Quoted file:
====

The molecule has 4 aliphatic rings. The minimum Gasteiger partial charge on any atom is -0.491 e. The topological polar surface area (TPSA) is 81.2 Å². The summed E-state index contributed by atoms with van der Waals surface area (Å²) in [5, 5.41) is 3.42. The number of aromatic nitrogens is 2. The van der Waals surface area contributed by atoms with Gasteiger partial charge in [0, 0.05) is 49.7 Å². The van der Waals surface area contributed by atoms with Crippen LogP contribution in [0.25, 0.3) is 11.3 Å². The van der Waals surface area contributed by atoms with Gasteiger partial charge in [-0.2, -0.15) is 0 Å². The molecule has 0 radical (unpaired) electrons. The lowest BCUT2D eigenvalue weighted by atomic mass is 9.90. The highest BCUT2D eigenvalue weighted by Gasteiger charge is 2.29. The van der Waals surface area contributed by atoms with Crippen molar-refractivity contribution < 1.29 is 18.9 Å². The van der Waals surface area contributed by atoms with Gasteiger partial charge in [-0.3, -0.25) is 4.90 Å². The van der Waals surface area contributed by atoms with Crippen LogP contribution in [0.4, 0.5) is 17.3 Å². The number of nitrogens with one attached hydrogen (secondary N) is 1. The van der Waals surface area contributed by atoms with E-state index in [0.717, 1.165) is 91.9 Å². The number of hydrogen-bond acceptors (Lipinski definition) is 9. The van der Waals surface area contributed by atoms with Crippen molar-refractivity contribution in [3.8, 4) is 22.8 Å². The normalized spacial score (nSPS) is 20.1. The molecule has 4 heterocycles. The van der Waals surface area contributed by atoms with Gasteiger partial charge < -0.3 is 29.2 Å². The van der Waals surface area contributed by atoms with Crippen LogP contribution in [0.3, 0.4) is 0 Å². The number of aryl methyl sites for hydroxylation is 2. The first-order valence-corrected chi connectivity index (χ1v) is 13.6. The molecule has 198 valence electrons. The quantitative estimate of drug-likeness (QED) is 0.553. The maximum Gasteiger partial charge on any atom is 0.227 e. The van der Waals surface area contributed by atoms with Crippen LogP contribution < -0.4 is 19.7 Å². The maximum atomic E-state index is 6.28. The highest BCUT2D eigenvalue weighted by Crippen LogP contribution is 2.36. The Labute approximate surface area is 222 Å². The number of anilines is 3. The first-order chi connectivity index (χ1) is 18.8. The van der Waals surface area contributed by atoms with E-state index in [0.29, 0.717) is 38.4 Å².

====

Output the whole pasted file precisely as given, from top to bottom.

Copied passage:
The molecule has 4 aliphatic rings. The minimum Gasteiger partial charge on any atom is -0.491 e. The topological polar surface area (TPSA) is 81.2 Å². The summed E-state index contributed by atoms with van der Waals surface area (Å²) in [5, 5.41) is 3.42. The number of aromatic nitrogens is 2. The van der Waals surface area contributed by atoms with Gasteiger partial charge in [0, 0.05) is 49.7 Å². The van der Waals surface area contributed by atoms with Crippen LogP contribution in [0.25, 0.3) is 11.3 Å². The van der Waals surface area contributed by atoms with Gasteiger partial charge in [-0.2, -0.15) is 0 Å². The molecule has 0 radical (unpaired) electrons. The lowest BCUT2D eigenvalue weighted by atomic mass is 9.90. The highest BCUT2D eigenvalue weighted by Gasteiger charge is 2.29. The van der Waals surface area contributed by atoms with Crippen molar-refractivity contribution < 1.29 is 18.9 Å². The van der Waals surface area contributed by atoms with Gasteiger partial charge in [-0.3, -0.25) is 4.90 Å². The van der Waals surface area contributed by atoms with Crippen LogP contribution in [0.4, 0.5) is 17.3 Å². The number of nitrogens with one attached hydrogen (secondary N) is 1. The van der Waals surface area contributed by atoms with E-state index in [0.717, 1.165) is 91.9 Å². The number of hydrogen-bond acceptors (Lipinski definition) is 9. The van der Waals surface area contributed by atoms with Crippen molar-refractivity contribution in [3.8, 4) is 22.8 Å². The normalized spacial score (nSPS) is 20.1. The molecule has 4 heterocycles. The van der Waals surface area contributed by atoms with Gasteiger partial charge < -0.3 is 29.2 Å². The van der Waals surface area contributed by atoms with Crippen LogP contribution in [0.3, 0.4) is 0 Å². The number of aryl methyl sites for hydroxylation is 2. The first-order valence-corrected chi connectivity index (χ1v) is 13.6. The molecule has 198 valence electrons. The quantitative estimate of drug-likeness (QED) is 0.553. The maximum Gasteiger partial charge on any atom is 0.227 e. The van der Waals surface area contributed by atoms with Crippen LogP contribution < -0.4 is 19.7 Å². The maximum atomic E-state index is 6.28. The highest BCUT2D eigenvalue weighted by Crippen LogP contribution is 2.36. The Labute approximate surface area is 222 Å². The number of anilines is 3. The first-order chi connectivity index (χ1) is 18.8. The van der Waals surface area contributed by atoms with E-state index in [0.29, 0.717) is 38.4 Å².